The Sugar Bowls of Colleville (Les Sucriers de Colleville), Ariane Doublet, 2004 / West of the Rails (Tiexi Qu), Wang Bing, 2004

There are plenty of films documenting disappearance. This is, after all, one of the classic tasks of the documentary: to conserve last vestiges before it’s too late, to record a reality at the moment of its collapse. Ariane Doublet went to the Pays de Caux to film workers at a beet processing plant that was due to be closed, and was therefore ready to be captured one last time. Here are the last days of the working class, the last gestures of a workforce that encompasses the history of a century. Goodbye to machines, to the beauty of the industrial landscape. The film also attests to the sensitivity of its author, to the trust she was able to earn from those she filmed. But what she offers in return for their confidence is a tribute at best; the world the camera surveys already seems to be populated by ghosts, and the archive she produces turns into a fable of powerlessness.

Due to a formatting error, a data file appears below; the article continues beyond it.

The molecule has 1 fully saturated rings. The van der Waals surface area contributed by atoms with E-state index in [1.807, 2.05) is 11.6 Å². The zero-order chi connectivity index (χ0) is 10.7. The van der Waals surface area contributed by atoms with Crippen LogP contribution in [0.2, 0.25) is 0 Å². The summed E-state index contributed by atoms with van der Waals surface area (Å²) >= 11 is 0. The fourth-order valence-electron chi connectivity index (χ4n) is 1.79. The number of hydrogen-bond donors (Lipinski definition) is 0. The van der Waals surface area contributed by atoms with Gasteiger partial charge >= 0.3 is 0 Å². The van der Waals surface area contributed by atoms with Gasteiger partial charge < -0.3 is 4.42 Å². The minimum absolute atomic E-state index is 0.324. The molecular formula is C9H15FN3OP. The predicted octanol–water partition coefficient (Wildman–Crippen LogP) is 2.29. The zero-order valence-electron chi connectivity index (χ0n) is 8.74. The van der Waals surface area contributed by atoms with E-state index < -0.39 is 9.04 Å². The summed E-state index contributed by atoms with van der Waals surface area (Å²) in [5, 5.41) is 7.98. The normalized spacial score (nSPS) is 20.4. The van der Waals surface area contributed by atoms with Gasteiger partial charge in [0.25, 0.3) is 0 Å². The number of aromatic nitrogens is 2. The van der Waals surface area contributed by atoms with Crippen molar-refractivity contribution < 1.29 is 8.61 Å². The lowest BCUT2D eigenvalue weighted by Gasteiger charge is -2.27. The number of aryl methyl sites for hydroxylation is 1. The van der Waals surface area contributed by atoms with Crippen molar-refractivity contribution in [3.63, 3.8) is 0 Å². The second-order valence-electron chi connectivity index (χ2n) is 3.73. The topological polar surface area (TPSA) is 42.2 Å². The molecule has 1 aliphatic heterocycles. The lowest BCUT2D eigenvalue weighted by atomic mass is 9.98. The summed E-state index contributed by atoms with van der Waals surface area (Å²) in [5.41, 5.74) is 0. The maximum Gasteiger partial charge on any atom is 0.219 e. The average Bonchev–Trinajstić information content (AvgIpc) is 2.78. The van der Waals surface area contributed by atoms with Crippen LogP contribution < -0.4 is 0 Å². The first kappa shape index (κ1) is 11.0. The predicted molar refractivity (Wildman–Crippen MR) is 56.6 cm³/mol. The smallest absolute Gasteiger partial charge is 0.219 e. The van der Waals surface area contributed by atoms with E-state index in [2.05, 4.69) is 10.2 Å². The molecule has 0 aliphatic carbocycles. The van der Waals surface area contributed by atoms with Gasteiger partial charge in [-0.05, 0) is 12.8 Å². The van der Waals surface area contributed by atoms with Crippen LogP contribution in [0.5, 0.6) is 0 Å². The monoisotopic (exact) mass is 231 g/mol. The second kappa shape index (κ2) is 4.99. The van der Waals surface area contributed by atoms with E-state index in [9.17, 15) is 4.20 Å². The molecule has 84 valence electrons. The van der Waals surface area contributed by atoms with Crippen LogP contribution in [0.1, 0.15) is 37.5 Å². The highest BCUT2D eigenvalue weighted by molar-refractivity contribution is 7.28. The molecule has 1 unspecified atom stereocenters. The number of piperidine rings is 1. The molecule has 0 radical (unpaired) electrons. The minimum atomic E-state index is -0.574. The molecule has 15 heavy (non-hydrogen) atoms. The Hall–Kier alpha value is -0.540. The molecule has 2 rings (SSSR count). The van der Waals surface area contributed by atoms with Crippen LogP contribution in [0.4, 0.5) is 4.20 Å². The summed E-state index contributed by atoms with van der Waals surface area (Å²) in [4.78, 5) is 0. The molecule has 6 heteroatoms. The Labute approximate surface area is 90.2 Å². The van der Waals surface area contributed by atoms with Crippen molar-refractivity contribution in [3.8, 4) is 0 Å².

So why is it that west of the rails they like the same thing that practically mortifies those in the Pays de Caux? No doubt it has to do with how Wang Bing’s film presents not so much a dissolution as a redistribution of energy, not so much a desertion as a change of play. The blast furnaces are empty and work is scarce, but a disused factory has been turned into a tea house. And there is non-stop bustling activity in houses that have been transformed into provisional workshops. An unshakable vitality, if only for its own sake. This is exemplified by an astonishing sequence in the second part of the film (“Remnants”) in which we watch a worker who’s been ordered to vacate his house tear it down with a pickaxe before the bulldozers can. This kind of resistance is necessary to keep from blowing a fuse. Wang Bing builds a monument on the factories’ ruins, but there is nothing funereal about it. Whereas Ariane Doublet cultivates an unsettling gap between the film work and the end of work she’s filming, West of the Rails fosters equality, and gives the spectator as much as it offers to the people it follows, without ever pretending to be one of them (in the fallacious sense that they are united by a “common destiny”). It is more of a real exchange than a tribute.

Darwin’s Nightmare (Le Cauchemar de Darwin), Hubert Sauper, 2004